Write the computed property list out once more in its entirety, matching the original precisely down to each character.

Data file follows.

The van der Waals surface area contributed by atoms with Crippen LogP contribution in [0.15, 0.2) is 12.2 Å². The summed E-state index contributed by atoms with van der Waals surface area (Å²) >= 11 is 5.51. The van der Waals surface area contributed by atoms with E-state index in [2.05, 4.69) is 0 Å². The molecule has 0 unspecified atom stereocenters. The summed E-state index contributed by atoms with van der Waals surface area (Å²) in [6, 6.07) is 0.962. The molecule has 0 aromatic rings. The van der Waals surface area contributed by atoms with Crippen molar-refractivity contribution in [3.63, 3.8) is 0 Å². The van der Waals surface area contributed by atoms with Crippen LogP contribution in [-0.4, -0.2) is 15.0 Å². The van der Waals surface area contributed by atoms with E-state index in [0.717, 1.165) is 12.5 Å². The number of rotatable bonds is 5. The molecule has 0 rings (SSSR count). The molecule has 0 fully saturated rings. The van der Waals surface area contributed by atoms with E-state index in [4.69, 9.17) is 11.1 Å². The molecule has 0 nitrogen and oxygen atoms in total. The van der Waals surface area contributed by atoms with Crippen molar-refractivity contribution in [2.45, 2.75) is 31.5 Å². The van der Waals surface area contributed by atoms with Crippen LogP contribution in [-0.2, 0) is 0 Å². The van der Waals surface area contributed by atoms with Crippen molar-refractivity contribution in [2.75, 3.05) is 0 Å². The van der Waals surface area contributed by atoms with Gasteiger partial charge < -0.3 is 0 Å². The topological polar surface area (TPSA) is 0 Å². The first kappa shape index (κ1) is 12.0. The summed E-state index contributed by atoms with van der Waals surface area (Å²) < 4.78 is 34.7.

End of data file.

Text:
The van der Waals surface area contributed by atoms with Crippen LogP contribution in [0.15, 0.2) is 12.2 Å². The summed E-state index contributed by atoms with van der Waals surface area (Å²) >= 11 is 5.51. The van der Waals surface area contributed by atoms with E-state index in [2.05, 4.69) is 0 Å². The molecule has 0 unspecified atom stereocenters. The summed E-state index contributed by atoms with van der Waals surface area (Å²) in [6, 6.07) is 0.962. The molecule has 0 aromatic rings. The van der Waals surface area contributed by atoms with Crippen molar-refractivity contribution in [3.63, 3.8) is 0 Å². The van der Waals surface area contributed by atoms with Crippen LogP contribution in [-0.4, -0.2) is 15.0 Å². The van der Waals surface area contributed by atoms with E-state index in [0.717, 1.165) is 12.5 Å². The number of rotatable bonds is 5. The molecule has 0 rings (SSSR count). The molecule has 0 fully saturated rings. The van der Waals surface area contributed by atoms with E-state index in [4.69, 9.17) is 11.1 Å². The molecule has 0 nitrogen and oxygen atoms in total. The van der Waals surface area contributed by atoms with Crippen molar-refractivity contribution in [2.45, 2.75) is 31.5 Å². The van der Waals surface area contributed by atoms with Crippen LogP contribution in [-0.2, 0) is 0 Å². The van der Waals surface area contributed by atoms with Crippen molar-refractivity contribution in [2.75, 3.05) is 0 Å². The van der Waals surface area contributed by atoms with Gasteiger partial charge < -0.3 is 0 Å². The topological polar surface area (TPSA) is 0 Å². The first kappa shape index (κ1) is 12.0. The summed E-state index contributed by atoms with van der Waals surface area (Å²) < 4.78 is 34.7.